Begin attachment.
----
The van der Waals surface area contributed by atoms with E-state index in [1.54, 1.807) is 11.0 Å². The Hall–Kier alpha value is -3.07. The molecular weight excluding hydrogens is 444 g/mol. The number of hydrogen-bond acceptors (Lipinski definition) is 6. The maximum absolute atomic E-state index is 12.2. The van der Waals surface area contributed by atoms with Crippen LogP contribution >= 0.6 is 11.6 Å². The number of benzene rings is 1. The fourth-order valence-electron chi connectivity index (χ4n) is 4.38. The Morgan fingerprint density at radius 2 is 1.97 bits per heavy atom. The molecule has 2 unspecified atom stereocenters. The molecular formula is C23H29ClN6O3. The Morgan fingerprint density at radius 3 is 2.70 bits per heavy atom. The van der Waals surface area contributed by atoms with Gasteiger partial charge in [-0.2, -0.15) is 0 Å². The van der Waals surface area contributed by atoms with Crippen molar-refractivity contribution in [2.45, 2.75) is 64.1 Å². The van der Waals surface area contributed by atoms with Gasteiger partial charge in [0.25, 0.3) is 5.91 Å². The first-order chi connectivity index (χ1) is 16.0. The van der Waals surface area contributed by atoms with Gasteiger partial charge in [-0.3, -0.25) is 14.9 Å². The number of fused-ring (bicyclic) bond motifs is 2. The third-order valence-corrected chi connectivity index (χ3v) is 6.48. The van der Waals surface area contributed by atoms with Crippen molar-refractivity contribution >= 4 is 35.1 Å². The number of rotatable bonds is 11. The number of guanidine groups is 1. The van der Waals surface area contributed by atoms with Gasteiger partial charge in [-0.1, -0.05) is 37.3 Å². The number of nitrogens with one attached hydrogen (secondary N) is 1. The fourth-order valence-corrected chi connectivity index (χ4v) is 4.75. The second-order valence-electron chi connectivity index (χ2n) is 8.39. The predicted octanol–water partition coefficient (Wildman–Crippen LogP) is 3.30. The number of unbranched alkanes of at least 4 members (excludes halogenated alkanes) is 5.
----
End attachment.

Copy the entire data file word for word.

The van der Waals surface area contributed by atoms with E-state index in [1.54, 1.807) is 11.0 Å². The Hall–Kier alpha value is -3.07. The molecular weight excluding hydrogens is 444 g/mol. The number of hydrogen-bond acceptors (Lipinski definition) is 6. The maximum absolute atomic E-state index is 12.2. The van der Waals surface area contributed by atoms with Crippen LogP contribution >= 0.6 is 11.6 Å². The number of benzene rings is 1. The fourth-order valence-electron chi connectivity index (χ4n) is 4.38. The Morgan fingerprint density at radius 2 is 1.97 bits per heavy atom. The molecule has 2 unspecified atom stereocenters. The molecular formula is C23H29ClN6O3. The Morgan fingerprint density at radius 3 is 2.70 bits per heavy atom. The van der Waals surface area contributed by atoms with Gasteiger partial charge in [-0.2, -0.15) is 0 Å². The van der Waals surface area contributed by atoms with Crippen molar-refractivity contribution in [2.45, 2.75) is 64.1 Å². The van der Waals surface area contributed by atoms with Gasteiger partial charge in [0.25, 0.3) is 5.91 Å². The first-order chi connectivity index (χ1) is 16.0. The van der Waals surface area contributed by atoms with Gasteiger partial charge in [-0.3, -0.25) is 14.9 Å². The number of fused-ring (bicyclic) bond motifs is 2. The third-order valence-corrected chi connectivity index (χ3v) is 6.48. The van der Waals surface area contributed by atoms with Crippen molar-refractivity contribution >= 4 is 35.1 Å². The number of rotatable bonds is 11. The number of guanidine groups is 1. The van der Waals surface area contributed by atoms with Gasteiger partial charge in [-0.1, -0.05) is 37.3 Å². The number of nitrogens with one attached hydrogen (secondary N) is 1. The fourth-order valence-corrected chi connectivity index (χ4v) is 4.75. The second-order valence-electron chi connectivity index (χ2n) is 8.39. The predicted octanol–water partition coefficient (Wildman–Crippen LogP) is 3.30. The number of unbranched alkanes of at least 4 members (excludes halogenated alkanes) is 5.